The second leg of the kingdom triangle is the devotional life or spiritual disciplines. Moreland advocates the classical disciplines of retreat (such as solitude) and engagement (such as service) and speaks of ways one can understand the heart or affective side of one’s personality. This interior understanding of the affect has become important to Moreland in recent years. From his own experience, he speaks of the need not only to apply the mind to the things of God, but also to bring one’s emotions under the Lordship of Christ. Some may find his “heart meditation” a bit strange, since it emphasizes focusing on the heart muscle itself as a place of emotion. However, there is nothing necessarily New Age or otherwise dangerous about such a meditation if it is done prayerfully and thoughtfully. Nevertheless, this practice may not be appropriate or helpful for everyone. If so, one may ignore it, and I am sure Moreland would not mind. My lone criticism of this chapter is that it did not emphasize adequately the neglected discipline of prayer with fasting. If the essence of spirituality is denying ourselves, taking up our cross, and following Jesus, then there is no better way to deny ourselves in an age of over-indulgence and narcissism than to deny ourselves food in order to give ourselves more fully to the Lord.

“The restoration of the Spirit’s power” fills out the last leg of the kingdom triangle. Although Moreland graduated from a seminary that teaches that the supernatural gifts of the spirit (such as healing and prophecy) have ended (cessationism), in the past few years he has experienced some of these gifts himself and has reevaluated what the Bible teaches on these matters. He has come to believe that this dimension of Kingdom living is crucial if we are to respond effectively to the deadness and darkness of our time. I completely agree. While Moreland does not give a detailed exegetical or theological argument for the ongoing manifestation of supernatural gifts, he points out that the old cessationism has been losing its credibility among many, that Christians in the global south are experiencing these gifts in powerful ways, and that he himself has experienced or witnessed the miraculous dimension of the Kingdom of God in the past few years. What Moreland advocates is not classical Pentecostalism or the Charismatic renewal of the 1960s and 1970s, but the “third wave” approach of the Vineyard movement. This is an orientation that does not emphasize a second “baptism of the Holy Spirit” or insists on the speaking of tongues. It rather seeks God’s supernatural agency for healing, prophecy, and other signs and wonders.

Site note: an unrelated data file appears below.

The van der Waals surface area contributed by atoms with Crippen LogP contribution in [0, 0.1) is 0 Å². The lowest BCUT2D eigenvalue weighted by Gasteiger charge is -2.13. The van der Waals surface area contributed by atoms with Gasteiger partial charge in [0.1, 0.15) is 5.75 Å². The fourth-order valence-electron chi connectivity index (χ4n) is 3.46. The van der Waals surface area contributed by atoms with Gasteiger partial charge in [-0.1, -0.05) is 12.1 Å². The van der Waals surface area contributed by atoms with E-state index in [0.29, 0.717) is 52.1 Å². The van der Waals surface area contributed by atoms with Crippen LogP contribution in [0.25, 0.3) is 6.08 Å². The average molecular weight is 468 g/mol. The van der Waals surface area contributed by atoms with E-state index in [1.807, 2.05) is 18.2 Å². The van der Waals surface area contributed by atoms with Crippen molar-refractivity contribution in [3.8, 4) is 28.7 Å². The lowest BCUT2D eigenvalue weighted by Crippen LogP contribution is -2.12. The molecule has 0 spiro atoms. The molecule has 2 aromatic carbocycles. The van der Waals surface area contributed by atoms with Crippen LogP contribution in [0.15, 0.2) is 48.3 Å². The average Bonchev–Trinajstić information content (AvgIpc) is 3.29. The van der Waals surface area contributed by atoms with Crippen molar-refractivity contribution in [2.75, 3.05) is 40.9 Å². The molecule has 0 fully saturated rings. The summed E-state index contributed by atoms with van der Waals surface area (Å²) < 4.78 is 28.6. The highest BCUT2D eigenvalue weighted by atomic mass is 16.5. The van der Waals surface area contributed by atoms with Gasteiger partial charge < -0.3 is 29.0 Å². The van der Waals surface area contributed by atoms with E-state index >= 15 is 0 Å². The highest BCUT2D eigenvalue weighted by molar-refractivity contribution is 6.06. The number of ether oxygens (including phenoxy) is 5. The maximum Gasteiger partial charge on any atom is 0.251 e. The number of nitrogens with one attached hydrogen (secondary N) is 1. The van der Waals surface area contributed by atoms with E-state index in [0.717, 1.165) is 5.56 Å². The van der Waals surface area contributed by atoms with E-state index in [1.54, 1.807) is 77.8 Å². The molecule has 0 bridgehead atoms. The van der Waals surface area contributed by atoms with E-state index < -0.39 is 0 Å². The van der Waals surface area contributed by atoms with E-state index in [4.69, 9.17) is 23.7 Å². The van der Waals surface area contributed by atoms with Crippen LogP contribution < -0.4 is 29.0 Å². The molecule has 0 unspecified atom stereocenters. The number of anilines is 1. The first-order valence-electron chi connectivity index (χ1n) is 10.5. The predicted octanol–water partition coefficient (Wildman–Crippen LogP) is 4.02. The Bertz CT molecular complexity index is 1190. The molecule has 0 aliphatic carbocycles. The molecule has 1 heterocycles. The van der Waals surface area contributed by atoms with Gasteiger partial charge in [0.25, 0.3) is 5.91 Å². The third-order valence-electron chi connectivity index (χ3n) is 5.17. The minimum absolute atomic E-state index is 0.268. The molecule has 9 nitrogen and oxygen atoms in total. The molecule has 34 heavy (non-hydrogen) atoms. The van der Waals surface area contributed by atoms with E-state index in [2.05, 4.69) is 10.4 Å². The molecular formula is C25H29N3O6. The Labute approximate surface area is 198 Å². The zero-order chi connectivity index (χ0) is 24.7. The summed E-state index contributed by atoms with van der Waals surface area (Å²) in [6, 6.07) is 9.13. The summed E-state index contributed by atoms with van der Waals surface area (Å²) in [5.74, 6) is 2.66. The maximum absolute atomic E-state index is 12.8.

Although I am also a proponent of signs and wonders as part of the dynamic of the ongoing manifestation of the Kingdom of God, I wish that Moreland had given a few more warnings about potential and actual abuses in these areas. Moreland alludes to the dimension of spiritual warfare, but one wishes he had fleshed out this aspect of Kingdom living in more detail, since the contemporary world is awash in false forms of religion that are inspired by “the god of this world” (2 Corinthians 4:4). But to his credit, he provides references to works that tackle this area.